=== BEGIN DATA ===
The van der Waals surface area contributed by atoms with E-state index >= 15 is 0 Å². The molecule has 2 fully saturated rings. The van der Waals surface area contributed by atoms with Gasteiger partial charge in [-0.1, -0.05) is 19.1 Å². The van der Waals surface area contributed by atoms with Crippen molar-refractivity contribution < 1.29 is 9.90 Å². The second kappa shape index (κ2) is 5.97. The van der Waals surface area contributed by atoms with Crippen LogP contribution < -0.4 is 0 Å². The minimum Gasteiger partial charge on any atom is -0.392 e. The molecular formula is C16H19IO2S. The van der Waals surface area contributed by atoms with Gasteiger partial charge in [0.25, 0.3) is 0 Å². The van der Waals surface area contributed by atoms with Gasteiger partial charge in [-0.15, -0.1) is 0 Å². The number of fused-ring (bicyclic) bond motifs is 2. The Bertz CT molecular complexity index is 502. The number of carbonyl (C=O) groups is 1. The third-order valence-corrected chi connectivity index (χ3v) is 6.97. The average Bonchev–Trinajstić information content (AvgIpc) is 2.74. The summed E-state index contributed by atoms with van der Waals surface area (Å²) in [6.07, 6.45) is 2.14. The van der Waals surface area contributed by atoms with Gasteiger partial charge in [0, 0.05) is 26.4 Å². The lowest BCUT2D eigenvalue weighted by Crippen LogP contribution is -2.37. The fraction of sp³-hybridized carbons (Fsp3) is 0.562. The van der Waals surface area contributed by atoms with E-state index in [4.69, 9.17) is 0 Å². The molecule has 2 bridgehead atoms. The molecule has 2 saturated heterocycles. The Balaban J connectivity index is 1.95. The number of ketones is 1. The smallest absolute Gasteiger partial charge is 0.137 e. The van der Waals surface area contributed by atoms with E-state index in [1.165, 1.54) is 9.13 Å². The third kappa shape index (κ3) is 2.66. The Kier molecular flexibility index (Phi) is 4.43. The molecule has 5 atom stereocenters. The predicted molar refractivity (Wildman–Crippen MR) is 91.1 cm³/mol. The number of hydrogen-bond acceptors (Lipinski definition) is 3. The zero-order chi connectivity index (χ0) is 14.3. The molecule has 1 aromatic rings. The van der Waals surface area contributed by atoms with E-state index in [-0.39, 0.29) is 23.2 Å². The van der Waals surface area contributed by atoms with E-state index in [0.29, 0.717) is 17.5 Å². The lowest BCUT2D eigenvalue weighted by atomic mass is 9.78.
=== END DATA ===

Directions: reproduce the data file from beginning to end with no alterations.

The van der Waals surface area contributed by atoms with E-state index >= 15 is 0 Å². The molecule has 2 fully saturated rings. The van der Waals surface area contributed by atoms with Gasteiger partial charge in [-0.1, -0.05) is 19.1 Å². The van der Waals surface area contributed by atoms with Crippen molar-refractivity contribution < 1.29 is 9.90 Å². The second kappa shape index (κ2) is 5.97. The van der Waals surface area contributed by atoms with Crippen LogP contribution < -0.4 is 0 Å². The minimum Gasteiger partial charge on any atom is -0.392 e. The molecular formula is C16H19IO2S. The van der Waals surface area contributed by atoms with Gasteiger partial charge in [0.25, 0.3) is 0 Å². The van der Waals surface area contributed by atoms with Gasteiger partial charge in [-0.15, -0.1) is 0 Å². The number of fused-ring (bicyclic) bond motifs is 2. The Bertz CT molecular complexity index is 502. The number of carbonyl (C=O) groups is 1. The third-order valence-corrected chi connectivity index (χ3v) is 6.97. The average Bonchev–Trinajstić information content (AvgIpc) is 2.74. The summed E-state index contributed by atoms with van der Waals surface area (Å²) in [6.07, 6.45) is 2.14. The van der Waals surface area contributed by atoms with Gasteiger partial charge in [0, 0.05) is 26.4 Å². The lowest BCUT2D eigenvalue weighted by Crippen LogP contribution is -2.37. The fraction of sp³-hybridized carbons (Fsp3) is 0.562. The van der Waals surface area contributed by atoms with E-state index in [4.69, 9.17) is 0 Å². The molecule has 2 bridgehead atoms. The molecule has 2 saturated heterocycles. The Balaban J connectivity index is 1.95. The number of ketones is 1. The smallest absolute Gasteiger partial charge is 0.137 e. The van der Waals surface area contributed by atoms with E-state index in [1.165, 1.54) is 9.13 Å². The third kappa shape index (κ3) is 2.66. The Kier molecular flexibility index (Phi) is 4.43. The molecule has 5 atom stereocenters. The predicted molar refractivity (Wildman–Crippen MR) is 91.1 cm³/mol. The number of hydrogen-bond acceptors (Lipinski definition) is 3. The zero-order chi connectivity index (χ0) is 14.3. The molecule has 1 aromatic rings. The van der Waals surface area contributed by atoms with E-state index in [-0.39, 0.29) is 23.2 Å². The van der Waals surface area contributed by atoms with E-state index in [0.29, 0.717) is 17.5 Å². The lowest BCUT2D eigenvalue weighted by atomic mass is 9.78.